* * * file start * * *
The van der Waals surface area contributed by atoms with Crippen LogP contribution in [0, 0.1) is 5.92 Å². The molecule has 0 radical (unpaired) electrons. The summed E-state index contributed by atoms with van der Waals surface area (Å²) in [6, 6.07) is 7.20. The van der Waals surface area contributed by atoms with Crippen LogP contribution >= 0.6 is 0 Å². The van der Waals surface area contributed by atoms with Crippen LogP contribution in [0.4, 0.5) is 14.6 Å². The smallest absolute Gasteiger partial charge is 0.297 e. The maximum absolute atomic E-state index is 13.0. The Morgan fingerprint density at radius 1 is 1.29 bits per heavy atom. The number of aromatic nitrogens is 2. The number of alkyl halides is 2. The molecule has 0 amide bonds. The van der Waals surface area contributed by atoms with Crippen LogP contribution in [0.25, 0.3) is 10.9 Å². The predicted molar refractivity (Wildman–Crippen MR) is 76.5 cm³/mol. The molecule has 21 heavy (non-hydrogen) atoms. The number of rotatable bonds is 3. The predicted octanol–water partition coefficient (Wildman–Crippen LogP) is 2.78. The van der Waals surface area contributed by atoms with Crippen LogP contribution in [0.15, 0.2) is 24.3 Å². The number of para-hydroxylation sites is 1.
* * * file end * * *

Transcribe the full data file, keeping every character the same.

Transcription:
The van der Waals surface area contributed by atoms with Crippen LogP contribution in [0, 0.1) is 5.92 Å². The molecule has 0 radical (unpaired) electrons. The summed E-state index contributed by atoms with van der Waals surface area (Å²) in [6, 6.07) is 7.20. The van der Waals surface area contributed by atoms with Crippen LogP contribution >= 0.6 is 0 Å². The van der Waals surface area contributed by atoms with Crippen LogP contribution in [0.4, 0.5) is 14.6 Å². The smallest absolute Gasteiger partial charge is 0.297 e. The maximum absolute atomic E-state index is 13.0. The Morgan fingerprint density at radius 1 is 1.29 bits per heavy atom. The number of aromatic nitrogens is 2. The number of alkyl halides is 2. The molecule has 0 amide bonds. The van der Waals surface area contributed by atoms with Crippen LogP contribution in [0.25, 0.3) is 10.9 Å². The predicted molar refractivity (Wildman–Crippen MR) is 76.5 cm³/mol. The molecule has 21 heavy (non-hydrogen) atoms. The number of rotatable bonds is 3. The predicted octanol–water partition coefficient (Wildman–Crippen LogP) is 2.78. The van der Waals surface area contributed by atoms with Crippen LogP contribution in [0.15, 0.2) is 24.3 Å². The number of para-hydroxylation sites is 1.